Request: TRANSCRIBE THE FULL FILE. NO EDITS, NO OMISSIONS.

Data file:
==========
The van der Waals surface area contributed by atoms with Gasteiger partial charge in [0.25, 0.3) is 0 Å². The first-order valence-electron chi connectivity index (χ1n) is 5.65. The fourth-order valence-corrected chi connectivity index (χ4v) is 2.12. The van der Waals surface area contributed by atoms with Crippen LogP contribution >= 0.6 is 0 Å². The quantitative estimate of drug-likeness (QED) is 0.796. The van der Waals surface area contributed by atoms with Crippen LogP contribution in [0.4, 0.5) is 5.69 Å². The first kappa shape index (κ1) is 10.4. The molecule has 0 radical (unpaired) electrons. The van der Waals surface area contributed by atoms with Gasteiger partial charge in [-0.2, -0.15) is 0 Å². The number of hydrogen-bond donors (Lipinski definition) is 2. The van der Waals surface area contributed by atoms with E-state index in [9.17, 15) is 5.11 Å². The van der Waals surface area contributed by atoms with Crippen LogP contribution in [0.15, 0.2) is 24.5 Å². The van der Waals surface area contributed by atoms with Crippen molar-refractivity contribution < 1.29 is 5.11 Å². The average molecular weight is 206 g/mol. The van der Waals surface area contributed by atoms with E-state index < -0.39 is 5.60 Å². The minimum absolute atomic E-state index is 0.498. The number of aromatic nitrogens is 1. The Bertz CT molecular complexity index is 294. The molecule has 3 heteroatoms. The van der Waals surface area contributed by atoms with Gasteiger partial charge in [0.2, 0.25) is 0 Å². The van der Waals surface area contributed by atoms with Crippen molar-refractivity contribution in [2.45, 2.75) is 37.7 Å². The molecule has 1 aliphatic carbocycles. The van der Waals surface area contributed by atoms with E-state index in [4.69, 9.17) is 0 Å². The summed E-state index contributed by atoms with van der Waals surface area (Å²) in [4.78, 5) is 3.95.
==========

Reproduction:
The van der Waals surface area contributed by atoms with Gasteiger partial charge in [0.25, 0.3) is 0 Å². The first-order valence-electron chi connectivity index (χ1n) is 5.65. The fourth-order valence-corrected chi connectivity index (χ4v) is 2.12. The van der Waals surface area contributed by atoms with Crippen LogP contribution >= 0.6 is 0 Å². The quantitative estimate of drug-likeness (QED) is 0.796. The van der Waals surface area contributed by atoms with Crippen LogP contribution in [0.4, 0.5) is 5.69 Å². The first kappa shape index (κ1) is 10.4. The molecule has 0 radical (unpaired) electrons. The van der Waals surface area contributed by atoms with Gasteiger partial charge in [-0.2, -0.15) is 0 Å². The number of hydrogen-bond donors (Lipinski definition) is 2. The van der Waals surface area contributed by atoms with E-state index in [9.17, 15) is 5.11 Å². The van der Waals surface area contributed by atoms with Crippen LogP contribution in [0.15, 0.2) is 24.5 Å². The van der Waals surface area contributed by atoms with Crippen molar-refractivity contribution < 1.29 is 5.11 Å². The average molecular weight is 206 g/mol. The van der Waals surface area contributed by atoms with E-state index < -0.39 is 5.60 Å². The minimum absolute atomic E-state index is 0.498. The number of aromatic nitrogens is 1. The Bertz CT molecular complexity index is 294. The molecule has 3 heteroatoms. The van der Waals surface area contributed by atoms with Gasteiger partial charge in [0.2, 0.25) is 0 Å². The van der Waals surface area contributed by atoms with Crippen molar-refractivity contribution in [2.45, 2.75) is 37.7 Å². The molecule has 1 aliphatic carbocycles. The van der Waals surface area contributed by atoms with E-state index in [4.69, 9.17) is 0 Å². The summed E-state index contributed by atoms with van der Waals surface area (Å²) in [4.78, 5) is 3.95.